|Ibleto nabs first Golden Noodle Award
‘Pasta King’ hoping to produce own olive oil, pen his autobiography
Art Ibleto once lived for eight days in the dark with no food or water in order to avoid being caught by Germans during World War II. An active member of the underground movement against Bonito Mussolini, Ibleto says he’s endured experiences no one would believe, events that drove him to move far away from his hometown of Sesta Godano in Northern Italy and settle in Sonoma County.
Known around here as “The Pasta King,” Ibleto continues to cook his delicious homemade pasta, pesto, polenta and pizzas familiar to anyone who’s been to his Spaghetti Palace at the fair, or attended an event catered by the Pasta King. Because of his continued community involvement and donations to charity, he has recently been awarded by Santa Rosa City Council member Mike McGuire, the first ever Golden Noodle Award, an honor that started as a joke.
“I like to cook, and since we’d have parties all the time, I started making pasta, polenta, pesto…I was good,” says Ibleto on the beginnings of the Pasta King. “I was doing it for nothing, so I started charging. Before I know it I’m in a new business.”
Ibleto was doing much more before he began catering though. He was 22 years old when he landed in San Francisco with no relations, no job and barely any English, but as luck had it, a man he met on the boat ride here offered him a job with a friend in Petaluma, making his settlement in the county purely accidental.
“Since I came from Italy and landed in Sonoma County, I never moved,” he says of his 53-year residence at his place off of Stony Point Road. “There’s no question about it: Sonoma County is the best and most beautiful place in the country. When it comes to landscape, we really have everything you can dream of.”
Ibleto then opened a Christmas tree farm on his land as well and purchased one of the county’s oldest meat businesses; his brother-in-law (whom he calls “The Jerky King”) continues to run Angelo’s Meats in Petaluma 80 years since it opened. After his trees died of a disease one season, Ibleto turned his soil over, expanded into his neighbor’s yards after purchasing their land and began growing grapes for his winery Bella Sonoma. Next he wants to begin his own line of Olive Oil.
His popularity grew once he opened The Spaghetti Palace at the Sonoma County Fairgrounds nearly 40 years ago, and he expanded to catering because many patrons were impatient to wait for his food to come around only once a year.
“I do a lot of work, but I really enjoy it. Nobody can really take over for me, that’s why I try and come in at least once every day,” he says, attributing his flavor to using all natural, local ingredients. “I want people to eat what I like to eat.”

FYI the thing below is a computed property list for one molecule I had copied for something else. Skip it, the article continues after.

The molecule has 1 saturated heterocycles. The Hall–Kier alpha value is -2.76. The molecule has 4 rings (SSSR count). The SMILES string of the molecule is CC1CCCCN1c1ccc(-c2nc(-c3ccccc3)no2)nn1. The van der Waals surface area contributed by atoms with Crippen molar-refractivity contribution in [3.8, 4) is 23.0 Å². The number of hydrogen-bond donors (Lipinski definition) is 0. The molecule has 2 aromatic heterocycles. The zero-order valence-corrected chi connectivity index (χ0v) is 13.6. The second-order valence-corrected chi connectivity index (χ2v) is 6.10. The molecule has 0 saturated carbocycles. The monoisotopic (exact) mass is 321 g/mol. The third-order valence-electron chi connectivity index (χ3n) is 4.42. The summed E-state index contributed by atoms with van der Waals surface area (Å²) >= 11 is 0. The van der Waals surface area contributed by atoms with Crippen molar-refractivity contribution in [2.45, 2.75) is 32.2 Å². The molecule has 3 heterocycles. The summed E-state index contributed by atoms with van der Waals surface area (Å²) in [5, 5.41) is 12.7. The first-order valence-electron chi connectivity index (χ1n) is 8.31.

Art’s Place, which is situated next to Reading Cinemas, opened in February of this year and has been a huge success so far. A family business, he runs it with the help of his wife of 62 years, Victoria, and daughter, Annette.
“We’re doing pretty well. Last Saturday, the line out the door was like it is at the fair. People from Rohnert Park like to come in and thank me for being here.”
Before Art’s Place, he co-owned Season’s Sports Bar, which was later closed because of a former owner’s dishonesty. With the hopes of owning a full-time restaurant large in his mind, Art and another business partner kept the building and took over. He also started the North Bay Italian Choir 26 years ago and claims he can sing a great baritone.
Art Ibleto, even with all of his hobbies and businesses, still finds time to use his craft to raise money for local animal shelters, school events, and those in need. He once raised more than $50,000 for the county regional parks when their budget was threatened and donated money to rebuild the Santa Rosa Dog Rescue Shelter after it suffered a fire.
So what to do for a man who has done so much for his community? Create an award in his honor. On Dec. 10, Ilbeto was awarded the first ever Golden Noodle Award by the Sonoma County Board of Supervisors to commemorate his efforts. Although he worked hard to escape the hardships of his old country, he still speaks fondly of Italy and features a photo of Sesta Godano on his menus at Art’s Place.
“I have an incredible life. And I enjoy it so much that I don’t have time to get old,” he says, admitting that he sometimes finds himself working 16 hour days without stopping; quite a task for a man of 86. “You can’t find time to die when you’re that busy.”
He speaks passionately of finishing a book about his life, one that will no doubt be full of vibrancy as it illustrates the life of a young Italian man who escaped the oppression of Mussolini and came to America to share his love for food with a county lucky enough to have him.